General Aviation Accident Bulletin, November 21, 2022

Recent general aviation and air carrier accidents.


AVweb’s General Aviation Accident Bulletin is taken from the pages of our sister publication, Aviation Safety magazine. All the reports listed here are preliminary and include only initial factual findings about crashes. You can learn more about the final probable cause on the NTSB’s website at Final reports appear about a year after the accident, although some take longer. Find out more about Aviation Safety at

August 9, 2022, Corona, Calif.

Piper PA-32-300 Cherokee Six

At about 1231 Pacific time, the airplane was substantially damaged in an off-airport landing following engine failure. The pilot and passenger were not injured. Visual conditions prevailed.

While entering the downwind leg of the destination airport’s traffic pattern, the engine did not respond when the pilot added power to level off. He cycled the throttle several times with no change. Unable to maintain altitude, the pilot force-landed on the eastbound lanes of U.S. highway 91. To avoid a car, the pilot intentionally stalled the airplane, landing hard. The airplane pivoted to its right and impacted a freeway barrier. A post-accident fire ensued.

August 9, 2022, Centennial, Colo.

Cessna 182Q Skylane

The airplane was destroyed at 1250 Mountain time when it collided with terrain, out of fuel, during a reportedly unauthorized flight. The pilot was fatally injured; visual conditions prevailed.

A flight instructor later stated the pilot had completed only 1.2 hours of a required five-hour checkout in the airplane before the accident flight. A witness added that the airplane “did not sound right” and was “sputtering.” At about 150-200 feet AGL, the airplane’s nose went down, it lost altitude rapidly and impacted the ground. Examination revealed a nose-low, low-speed impact. There was no fuel in either wing tank. The fuel system header tank contained about ½ pint of fuel. There was no fuel in the fuel lines leading to the engine.

August 10, 2022, Sparta, Mich.

Piper PA-28-140 Cherokee 140

At about 1030 Eastern time, the airplane was substantially damaged during an aborted takeoff. The pilot and two passengers were not injured. Visual conditions prevailed.

The pilot later reported the airplane did not seem to be accelerating after liftoff. She lowered the nose to remain in ground effect, but didn’t think the airplane would clear a line of trees, and decided to reject the takeoff. After touching down, she applied full braking but was unable to stop the airplane before it rolled off the runway and collided with the perimeter fence. The pilot’s pre-flight planning included verifying that weight and balance were within limits and that the airplane had adequate performance for conditions, which included an upsloping runway. Density altitude was calculated to be about 1674 feet.

August 10, 2022, Blyn, Wash.

Cirrus Design SR22

The airplane was substantially damaged at about 1459 Pacific time when it collided with terrain under unknown circumstances. The solo pilot was fatally injured.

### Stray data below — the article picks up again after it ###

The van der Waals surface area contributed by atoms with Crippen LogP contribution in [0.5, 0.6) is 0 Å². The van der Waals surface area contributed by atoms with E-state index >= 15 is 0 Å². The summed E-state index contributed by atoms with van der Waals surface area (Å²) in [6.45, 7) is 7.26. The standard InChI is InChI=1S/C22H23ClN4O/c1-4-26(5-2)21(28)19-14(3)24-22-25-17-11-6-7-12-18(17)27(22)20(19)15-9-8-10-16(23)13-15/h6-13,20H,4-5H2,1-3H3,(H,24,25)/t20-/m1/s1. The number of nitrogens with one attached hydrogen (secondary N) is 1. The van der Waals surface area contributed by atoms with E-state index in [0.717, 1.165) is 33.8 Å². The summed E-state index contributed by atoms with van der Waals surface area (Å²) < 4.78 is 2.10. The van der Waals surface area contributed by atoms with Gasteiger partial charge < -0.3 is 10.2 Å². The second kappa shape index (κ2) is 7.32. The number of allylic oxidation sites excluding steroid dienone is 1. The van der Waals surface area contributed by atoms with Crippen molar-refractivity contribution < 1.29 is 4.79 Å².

Intermittent Automatic Dependent Surveillance-Broadcast (ADS-B) data show the airplane taking off at about 1445, and proceeding mostly in a southerly direction at low altitude. The last ADS-B target was at 1459:19, at an altitude of 1400 feet MSL and about 0.63 miles northeast of the accident site. The debris path extended for about 455 feet. The fuselage came to rest inverted; all major structural components of the airplane were in the debris path.

August 11, 2022, Metz, W.V.

Piper PA-32-301 Saratoga

At about 1805 Eastern time, the airplane was destroyed when it encountered convective weather and apparently broke up in flight. The non-instrument-rate private pilot and two passengers were fatally injured.

The airplane’s ADS-B data show it level at 9500 feet MSL and tracking about 070 degrees. Its route was approximately parallel to and south of a band of light/moderate to extreme precipitation extending across Ohio, West Virginia and Pennsylvania. The pilot was in radar contact with ATC and, at 1801:09, told the controller, “We’re going to deviate about 20 left and see if we can [unintelligible] of this thing.” The controller responded, “Roger. I’m showing the more extreme heavy precipitation just off your left wing there and with the small gap at your 12 o’clock and 5 miles.” At 1801:31, the pilot replied, “Yep, that’s what we’re looking for.” There were no further communications from the airplane.

At the time of the airplane’s final transmission, the ground track had changed to about 050 degrees and it was in an area of light precipitation. The airplane continued on the same track at 9500 feet for six miles, flying through light, moderate, heavy and extreme precipitation. At about 1803, ADS-B data depicted a steep, descending right turn that continued until data was lost. The airplane’s fuselage was located in hilly, wooded terrain. The wings and the tail section were separated from the fuselage and distributed over about 0.8 miles.

This article originally appeared in the November 2022 issue of Aviation Safety magazine.

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  1. The Skylane article, I just can’t understand. Before I had my 5 hours in, I had at least 300 hours split in a 152, a 172, and a Warrior. What is the one thing we check before a flight? The FUEL! Regardless of the kind and type of aircraft we are flying that day….